Wednesday, February 15, 2017

Month-of-Few Ingredients: Mojito Fajita + Cinnamon Crisps

We’re sort of on a roll with Mexican-style foods, eh? Well, we eat a lot of them.

This is such the great meal for those nights when you have no time to cook. If you prepare the meat and veggies the night before (or before you leave for work), you can have dinner on the table in ten to fifteen minutes. And that time is mostly for searing the meat and veggies while warming up the beans and corn!

You might also consider serving this faux Mexican dessert for a light finish to the meal. This is not the cheese crisp of the earlier post, rather, this one is simpler with two ingredients. It simulates the taste of the churro without the work (or shape!).

Cinnamon Crisps
1 pie crust
cinnamon-sugar blend

Sprinkle a cutting board with a cinnamon-sugar mixture.

Lay a homemade (or pre-made) pie crust on top of the cinnamon sugar and press down on the dough to make the cinnamon mixture stick.

Sprinkle the top side of the pie crust with more cinnamon sugar. Cut the pie crust in quarters. Cut each quarter into strips about ½ inch wide.

Separate strips and place on a parchment sheet on a baking pan. Dump the cinnamon sugar from the cutting board on top.

Bake at 375 degrees for about 15 minutes or until golden brown. Put in a bowl to serve warm or cold.

Hey! No dessert until you eat your veggies! But eating them is a cinch and a delight when they are wrapped in a warm tortilla.

Mojito Fajita (makes 6-8 fajitas)

1 pound flank steak, cut into strips
4 tablespoons Mojito Lime seasoning blend (I use McCormick’s), divided
1 large onion, cut into pieces and separated
2 bell peppers-any colors you wish, cut into strips (ribs, seeds discarded)
2 tablespoons olive oil

Put cut up strips of steak in a zipper bag and toss with 2 tablespoons Mojito Lime seasoning blend. Refrigerate for at least two hours, longer is better. Remove from refrigerator one half hour before cooking.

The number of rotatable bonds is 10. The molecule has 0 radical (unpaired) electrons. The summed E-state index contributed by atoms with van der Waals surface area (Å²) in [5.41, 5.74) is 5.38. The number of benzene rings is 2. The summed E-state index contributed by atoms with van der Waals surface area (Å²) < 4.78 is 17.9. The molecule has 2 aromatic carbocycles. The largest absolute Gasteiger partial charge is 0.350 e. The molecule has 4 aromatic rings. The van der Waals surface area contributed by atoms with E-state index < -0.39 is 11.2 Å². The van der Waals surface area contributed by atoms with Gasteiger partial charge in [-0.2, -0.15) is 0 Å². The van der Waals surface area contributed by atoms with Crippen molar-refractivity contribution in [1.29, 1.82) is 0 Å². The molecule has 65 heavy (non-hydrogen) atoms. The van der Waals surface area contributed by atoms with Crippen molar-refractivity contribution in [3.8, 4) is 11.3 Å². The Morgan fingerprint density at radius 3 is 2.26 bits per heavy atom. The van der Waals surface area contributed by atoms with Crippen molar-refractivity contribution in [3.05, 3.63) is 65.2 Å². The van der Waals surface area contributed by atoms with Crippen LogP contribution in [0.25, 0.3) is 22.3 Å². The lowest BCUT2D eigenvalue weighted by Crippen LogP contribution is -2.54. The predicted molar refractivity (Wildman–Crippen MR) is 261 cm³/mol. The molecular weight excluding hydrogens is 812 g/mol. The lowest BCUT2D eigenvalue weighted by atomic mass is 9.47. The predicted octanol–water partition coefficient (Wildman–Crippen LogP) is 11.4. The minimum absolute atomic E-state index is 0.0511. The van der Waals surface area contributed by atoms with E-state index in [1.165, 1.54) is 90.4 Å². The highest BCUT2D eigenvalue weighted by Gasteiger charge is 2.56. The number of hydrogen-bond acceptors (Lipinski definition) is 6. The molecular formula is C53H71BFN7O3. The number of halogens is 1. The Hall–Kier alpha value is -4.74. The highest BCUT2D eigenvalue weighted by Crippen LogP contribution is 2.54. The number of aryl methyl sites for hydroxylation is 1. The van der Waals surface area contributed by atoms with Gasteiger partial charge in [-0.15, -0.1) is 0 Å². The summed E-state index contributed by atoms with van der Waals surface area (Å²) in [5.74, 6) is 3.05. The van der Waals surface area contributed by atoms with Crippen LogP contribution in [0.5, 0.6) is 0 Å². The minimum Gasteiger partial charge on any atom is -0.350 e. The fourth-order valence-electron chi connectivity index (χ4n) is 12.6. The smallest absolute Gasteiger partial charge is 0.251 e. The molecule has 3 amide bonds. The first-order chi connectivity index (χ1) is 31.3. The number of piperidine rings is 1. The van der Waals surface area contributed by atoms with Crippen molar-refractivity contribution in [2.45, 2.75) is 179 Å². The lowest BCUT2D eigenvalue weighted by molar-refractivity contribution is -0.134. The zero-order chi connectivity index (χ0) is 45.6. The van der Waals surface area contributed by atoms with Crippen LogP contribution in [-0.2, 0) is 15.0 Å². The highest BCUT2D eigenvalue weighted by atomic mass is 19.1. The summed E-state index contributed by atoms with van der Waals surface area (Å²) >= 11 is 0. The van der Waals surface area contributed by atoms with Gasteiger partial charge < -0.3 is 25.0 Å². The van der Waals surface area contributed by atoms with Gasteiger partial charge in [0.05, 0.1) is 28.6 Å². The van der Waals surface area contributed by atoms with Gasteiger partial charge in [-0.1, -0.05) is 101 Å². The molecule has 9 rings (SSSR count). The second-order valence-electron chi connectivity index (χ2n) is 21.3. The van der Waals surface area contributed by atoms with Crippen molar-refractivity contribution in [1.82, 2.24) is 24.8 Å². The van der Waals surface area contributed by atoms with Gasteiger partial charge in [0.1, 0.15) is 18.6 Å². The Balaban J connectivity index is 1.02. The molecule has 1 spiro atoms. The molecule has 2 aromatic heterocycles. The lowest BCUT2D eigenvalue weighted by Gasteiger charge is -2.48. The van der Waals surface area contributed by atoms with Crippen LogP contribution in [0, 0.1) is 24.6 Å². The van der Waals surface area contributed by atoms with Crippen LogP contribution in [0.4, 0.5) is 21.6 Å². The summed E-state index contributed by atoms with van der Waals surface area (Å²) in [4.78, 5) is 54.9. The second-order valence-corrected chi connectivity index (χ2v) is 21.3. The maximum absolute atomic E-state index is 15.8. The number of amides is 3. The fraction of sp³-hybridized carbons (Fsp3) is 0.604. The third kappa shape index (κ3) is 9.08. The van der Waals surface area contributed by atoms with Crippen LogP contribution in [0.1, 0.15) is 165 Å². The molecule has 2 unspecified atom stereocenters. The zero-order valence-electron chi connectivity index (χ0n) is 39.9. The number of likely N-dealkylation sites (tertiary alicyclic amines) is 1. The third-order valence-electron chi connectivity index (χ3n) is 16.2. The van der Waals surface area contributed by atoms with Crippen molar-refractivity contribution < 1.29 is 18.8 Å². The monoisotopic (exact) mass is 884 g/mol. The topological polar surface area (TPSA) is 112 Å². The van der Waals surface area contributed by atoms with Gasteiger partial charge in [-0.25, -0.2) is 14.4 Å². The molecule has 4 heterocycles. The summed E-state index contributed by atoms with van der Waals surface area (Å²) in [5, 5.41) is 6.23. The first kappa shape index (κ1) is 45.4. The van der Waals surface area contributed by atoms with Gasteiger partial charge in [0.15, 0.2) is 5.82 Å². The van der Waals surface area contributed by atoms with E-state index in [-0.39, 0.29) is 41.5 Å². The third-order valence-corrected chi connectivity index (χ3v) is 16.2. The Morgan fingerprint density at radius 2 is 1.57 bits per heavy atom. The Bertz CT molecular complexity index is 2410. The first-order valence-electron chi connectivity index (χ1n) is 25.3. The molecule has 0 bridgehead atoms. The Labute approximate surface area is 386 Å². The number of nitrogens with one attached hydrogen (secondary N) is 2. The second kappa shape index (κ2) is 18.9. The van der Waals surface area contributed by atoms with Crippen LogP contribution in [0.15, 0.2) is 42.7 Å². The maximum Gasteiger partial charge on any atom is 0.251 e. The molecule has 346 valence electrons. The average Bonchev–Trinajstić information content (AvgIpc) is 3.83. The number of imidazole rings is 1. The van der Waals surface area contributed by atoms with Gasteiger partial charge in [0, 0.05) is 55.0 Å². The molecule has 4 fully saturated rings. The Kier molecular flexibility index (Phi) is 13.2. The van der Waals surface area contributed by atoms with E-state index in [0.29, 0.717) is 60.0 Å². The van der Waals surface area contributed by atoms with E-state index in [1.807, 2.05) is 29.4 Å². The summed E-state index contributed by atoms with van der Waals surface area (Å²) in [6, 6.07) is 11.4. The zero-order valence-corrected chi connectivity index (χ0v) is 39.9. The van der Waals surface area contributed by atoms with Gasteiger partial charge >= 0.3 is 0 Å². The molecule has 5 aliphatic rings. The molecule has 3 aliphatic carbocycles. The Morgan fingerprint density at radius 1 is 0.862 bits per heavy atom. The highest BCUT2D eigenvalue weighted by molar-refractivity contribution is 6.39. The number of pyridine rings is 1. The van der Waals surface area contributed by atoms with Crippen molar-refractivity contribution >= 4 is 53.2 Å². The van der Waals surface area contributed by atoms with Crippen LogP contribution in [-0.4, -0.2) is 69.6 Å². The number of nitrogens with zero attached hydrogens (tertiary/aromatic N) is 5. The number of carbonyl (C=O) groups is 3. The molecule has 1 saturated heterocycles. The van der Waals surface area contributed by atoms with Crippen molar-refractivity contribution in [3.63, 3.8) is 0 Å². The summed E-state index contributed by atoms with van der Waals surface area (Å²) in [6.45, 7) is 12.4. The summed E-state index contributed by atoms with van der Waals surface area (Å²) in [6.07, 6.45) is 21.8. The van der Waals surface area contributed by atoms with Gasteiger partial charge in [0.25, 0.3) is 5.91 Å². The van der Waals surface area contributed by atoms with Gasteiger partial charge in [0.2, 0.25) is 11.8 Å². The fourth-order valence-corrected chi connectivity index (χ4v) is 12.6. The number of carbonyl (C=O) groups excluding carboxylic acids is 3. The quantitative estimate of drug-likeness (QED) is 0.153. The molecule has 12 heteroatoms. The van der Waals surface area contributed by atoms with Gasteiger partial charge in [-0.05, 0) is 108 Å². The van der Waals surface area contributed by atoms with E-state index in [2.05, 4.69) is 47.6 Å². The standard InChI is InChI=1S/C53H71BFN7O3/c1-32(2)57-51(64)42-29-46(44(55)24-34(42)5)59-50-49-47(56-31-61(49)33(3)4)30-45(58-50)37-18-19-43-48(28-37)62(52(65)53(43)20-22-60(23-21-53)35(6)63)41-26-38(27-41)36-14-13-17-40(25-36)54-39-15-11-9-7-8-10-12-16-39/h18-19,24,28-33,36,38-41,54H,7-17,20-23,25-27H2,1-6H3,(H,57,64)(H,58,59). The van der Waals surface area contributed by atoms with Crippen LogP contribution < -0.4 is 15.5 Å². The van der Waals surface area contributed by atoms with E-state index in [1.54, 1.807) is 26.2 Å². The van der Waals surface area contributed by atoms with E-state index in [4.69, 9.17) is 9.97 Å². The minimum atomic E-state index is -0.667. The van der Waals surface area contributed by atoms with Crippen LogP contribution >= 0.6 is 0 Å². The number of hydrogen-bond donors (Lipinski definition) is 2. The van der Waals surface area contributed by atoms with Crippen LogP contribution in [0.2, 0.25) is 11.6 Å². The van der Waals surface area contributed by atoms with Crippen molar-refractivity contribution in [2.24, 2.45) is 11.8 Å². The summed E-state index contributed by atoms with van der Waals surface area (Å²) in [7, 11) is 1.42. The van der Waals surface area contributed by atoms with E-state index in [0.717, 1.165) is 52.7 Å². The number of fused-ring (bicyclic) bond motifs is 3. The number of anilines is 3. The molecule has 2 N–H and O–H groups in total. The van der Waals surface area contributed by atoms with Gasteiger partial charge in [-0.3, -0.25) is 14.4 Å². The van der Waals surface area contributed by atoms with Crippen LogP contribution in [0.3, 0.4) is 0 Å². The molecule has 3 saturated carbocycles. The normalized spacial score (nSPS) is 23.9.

Precut the onions and peppers and toss with the remaining two tablespoons of Mojito Lime seasoning blend. Put in zipper bag. Set aside to infuse flavors at room temperature.

Preheat cast iron skillet or grill pan (indoors or out) on medium-high heat. When hot, immediately add meat and sear (about three minutes). Remove meat to a medium heat part of the grill to continue cooking.

Put veggies on the hottest part of the grill and fry for about 3 minutes. You want them to be al dente. Ladle into warm tortillas with the meat and serve immediately.

We like this with Mexicorn and black beans. A small side salad of lettuce and tomatoes adds a fresh element, if you’ve got room for more veggies.

You can use your own favorite fajita seasoning instead of the Lime Mojito blend.
Lots of people like to add extras to their fajitas. To the basic recipe above, add strips of one poblano pepper to the veggies, if you’d like. On the side, serve your favorite accompaniments like cheese, salsa, plain yogurt/sour cream, tomatoes, and such.

DH’s Rating: Five Tongues Up!  Give the man anything in southwest cuisine, and you can do with him what you want. (BTW, that’s an observation, not an invitation!) He loved that it was spiced but not too hot to enjoy all the different flavors. He also liked that the small amount of lean meat to the proportion of veggies makes this a more healthful dinner entrée. However, he wasn’t satisfied with the dessert. He wanted a bowl of ice cream with a side of cinnamon crisps. Alone, they weren’t enough for him.

If you liked this recipe, I’d really appreciate you spreading the word on your social media outlets. Here are some pre-made Twitter and Facebook posts you can use or modify.

Tweet: Craving pseudo-Mexican tonight? #recipe for easy Mojito Fajita with by @good2tweat at

Tweet: Mexican-inspired cinnamon crisp #recipe from @Good2Tweat at  Not a churro, but a good stand-in with less work.

Facebook: On Sharon Arthur Moore’s blog, Parsley, Sage, and Rosemary Time, see her simple Mojito Fajitas and Cinnamon Crisps at

A reminder:
House rules for what counts as an ingredient:
Salt and pepper are not ingredients.
Oil is not an ingredient when it’s for the cooking pan, not the recipe.

Water is not an ingredient.

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